The best bosses are acutely aware that their success depends on having the self-awareness to control their moods and moves, to accurately interpret their impact on others, and to make adjustments on the fly that continuously spark effort, dignity, and pride among their people.
Jeffrey Pfeffer and Robert I. Sutton show how companies can bolster performance and trump the competition through evidence-based management, an approach to decision-making and action that is driven by hard facts rather than half-truths or hype. This book guides managers in using this approach to dismantle six widely held—but ultimately flawed—management beliefs in core areas including leadership, strategy, change, talent, financial incentives, and work-life balance. The authors show managers how to find and apply the best practices for their companies, rather than blindly copy what seems to have worked elsewhere.
This practical and candid book challenges leaders to commit to evidence-based management as a way of organizational life—and shows how to finally turn this common sense into common practice.
Creativity, new ideas, innovation—in any age they are keys to success. Yet, as Stanford professor Robert Sutton explains, the standard rules of business behavior and management are precisely the opposite of what it takes to build an innovative company. We are told to hire people who will fit in; to train them extensively; and to work to instill a corporate culture in every employee. In fact, in order to foster creativity, we should hire misfits, goad them to fight, and pay them to defy convention and undermine the prevailing culture. Weird Ideas That Work codifies these and other proven counterintuitive ideas to help you turn your workplace from staid and safe to wild and woolly—and creative.
In Weird Ideas That Work Sutton draws on extensive research in behavioral psychology to explain how innovation can be fostered in hiring, managing, and motivating people; building teams; making decisions; and interacting with outsiders. Business practices like "hire people who make you uncomfortable" and "reward success and failure, but punish inaction," strike many managers as strange or even downright wrong. Yet Weird Ideas That Work shows how some of the best teams and companies use these and other counterintuitive practices to crank out new ideas, and it demonstrates that every company can reap sales and profits from such creativity.
Weird Ideas That Work is filled with examples, drawn from hi- and low-tech industries, manufacturing and services, information and products. More than just a set of bizarre suggestions, it represents a breakthrough in management thinking: Sutton shows that the practices we need to sustain performance are in constant tension with those that foster new ideas. The trick is to choose the right balance between conventional and "weird"—and now, thanks to Robert Sutton's work, we have the tools we need to do so.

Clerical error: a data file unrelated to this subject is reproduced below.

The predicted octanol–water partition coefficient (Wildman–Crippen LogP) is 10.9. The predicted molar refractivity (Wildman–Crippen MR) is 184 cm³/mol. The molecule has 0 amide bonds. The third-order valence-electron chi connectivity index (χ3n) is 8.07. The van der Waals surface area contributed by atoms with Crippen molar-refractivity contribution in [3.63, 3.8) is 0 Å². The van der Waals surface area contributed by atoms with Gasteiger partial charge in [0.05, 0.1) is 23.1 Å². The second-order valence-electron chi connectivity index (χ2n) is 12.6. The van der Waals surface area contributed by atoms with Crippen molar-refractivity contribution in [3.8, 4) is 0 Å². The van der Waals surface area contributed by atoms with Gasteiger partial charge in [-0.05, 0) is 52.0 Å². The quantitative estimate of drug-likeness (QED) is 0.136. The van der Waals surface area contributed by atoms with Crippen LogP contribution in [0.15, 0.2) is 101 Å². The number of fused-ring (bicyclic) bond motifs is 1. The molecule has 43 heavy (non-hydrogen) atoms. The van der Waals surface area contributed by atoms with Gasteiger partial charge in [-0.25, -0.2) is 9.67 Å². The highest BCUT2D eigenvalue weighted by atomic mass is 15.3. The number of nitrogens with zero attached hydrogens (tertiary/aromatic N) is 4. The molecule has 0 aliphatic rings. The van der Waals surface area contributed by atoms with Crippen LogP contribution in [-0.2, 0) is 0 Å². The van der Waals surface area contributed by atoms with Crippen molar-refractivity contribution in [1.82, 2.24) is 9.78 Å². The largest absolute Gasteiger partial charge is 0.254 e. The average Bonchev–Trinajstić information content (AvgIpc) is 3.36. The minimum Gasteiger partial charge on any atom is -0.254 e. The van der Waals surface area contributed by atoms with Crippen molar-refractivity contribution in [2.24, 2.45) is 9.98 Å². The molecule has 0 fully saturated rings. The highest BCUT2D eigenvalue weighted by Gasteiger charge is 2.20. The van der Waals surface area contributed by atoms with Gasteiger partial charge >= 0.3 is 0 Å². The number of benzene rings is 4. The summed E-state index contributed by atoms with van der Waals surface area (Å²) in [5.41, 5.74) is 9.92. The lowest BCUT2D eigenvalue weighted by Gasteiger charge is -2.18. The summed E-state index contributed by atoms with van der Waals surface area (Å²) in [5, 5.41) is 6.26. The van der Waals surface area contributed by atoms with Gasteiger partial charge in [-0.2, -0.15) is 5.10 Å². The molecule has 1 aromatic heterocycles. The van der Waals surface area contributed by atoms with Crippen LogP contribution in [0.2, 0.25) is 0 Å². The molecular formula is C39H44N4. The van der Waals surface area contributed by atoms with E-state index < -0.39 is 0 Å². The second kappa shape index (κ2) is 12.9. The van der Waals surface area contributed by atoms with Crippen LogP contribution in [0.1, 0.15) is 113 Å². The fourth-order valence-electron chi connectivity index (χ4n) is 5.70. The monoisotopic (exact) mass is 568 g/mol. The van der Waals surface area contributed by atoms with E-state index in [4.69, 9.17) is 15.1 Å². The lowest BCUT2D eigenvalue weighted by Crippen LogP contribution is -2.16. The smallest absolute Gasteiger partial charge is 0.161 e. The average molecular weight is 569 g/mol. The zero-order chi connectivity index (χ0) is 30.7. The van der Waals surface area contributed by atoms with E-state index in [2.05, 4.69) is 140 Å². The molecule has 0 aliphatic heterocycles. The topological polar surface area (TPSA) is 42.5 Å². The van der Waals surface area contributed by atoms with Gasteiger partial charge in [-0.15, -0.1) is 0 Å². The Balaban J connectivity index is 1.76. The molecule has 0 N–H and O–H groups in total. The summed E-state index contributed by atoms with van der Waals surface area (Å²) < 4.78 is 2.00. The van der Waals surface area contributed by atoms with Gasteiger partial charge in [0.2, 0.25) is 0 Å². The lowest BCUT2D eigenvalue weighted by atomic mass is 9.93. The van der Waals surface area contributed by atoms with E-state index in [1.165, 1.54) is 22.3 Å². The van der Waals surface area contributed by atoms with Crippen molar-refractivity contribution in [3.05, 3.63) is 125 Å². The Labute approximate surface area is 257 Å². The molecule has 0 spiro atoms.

¿Es usted un buen jefe? Si sus empleados pudieran escoger, ¿seguirían trabajando con usted? Y sobre todo, ¿tiene idea de cómo se siente su equipo? Robert I. Sutton plantea lo que todo jefe debería aprender de los mejores y de los peores.
El coste empresarial de los jefes ineptos y agresivos es enorme: sus equipos trabajan de manera más torpe, cometen más errores e incluso sufren más problemas cardíacos. A partir de numerosos casos y ejemplos de las más variadas empresas, Sutton muestra cómo los mejores jefes crean un entorno de trabajo eficaz y humano.
Buen jefe, mal jefe representa una herramienta única para todos aquellos que han asumido la responsabilidad de dirigir a otras personas, y una tabla de salvación para quienes tienen la desgracia de soportar a un jefe que no está a la altura.
«Buen jefe, mal jefe se ha convertido en mi libro de negocios dereferencia. Ofrece numerosos principios y propuestas, refrendados por casos reales; todo jefe debería leerlo y asimilarlo.»
John Lilly, CEO de Mozilla Corporation
«Somos muy afortunados de contar con Bob Sutton. Cada una de sus afirmaciones está apoyada sobre sólidas investigaciones. Solo su esquema titulado "Jefes inteligentes frente a jefes sabios" justifica cien veces el precio del libro. Buen jefe, mal jefe es altamente recomendable.»
Tom Peters, autor de En busca de la excelencia
«Buen jefe, mal jefe contiene material de reflexión para directivos de empresas y líderes de organizaciones, tanto grandes como pequeñas. Es un libro con numerosas ideas, propuestas prácticas y cuestiones útiles para todos los jefes.»
Warum erst unkonventionelle Ideen ein Unternehmen zum Erfolg führen
Robert Suttons Vorschläge sind nicht nur schräg, sie klingen verrückt: Seien Sie in Ihrem Unternehmen ein Querdenker, haben Sie Mut zur Eigenwilligkeit – egal, ob Sie Chef oder Angestellter sind! Denn erst unkonventionelle Ideen setzen innovatives Potential frei, generieren neue Projekte und führen langfristig zu Optimierung und Wettbewerbsfähigkeit. Robert I. Sutton erläutert elf Querdenker-Ideen, die ein Unternehmen zum Erfolg führen können. Dazu gehört ganz grundsätzlich, dass Unternehmen experimentieren, einen neuen Typus von Mitarbeiter einstellen und neue Technologien entwickeln müssen. Sie müssen neue Ideen zulassen, um Kundenbedürfnisse zu befriedigen, in neuen Märkten Fuß zu fassen oder Wettbewerber zu überholen. Folgt man Suttons Regeln, werden schlummernde Innovationskräfte freigesetzt.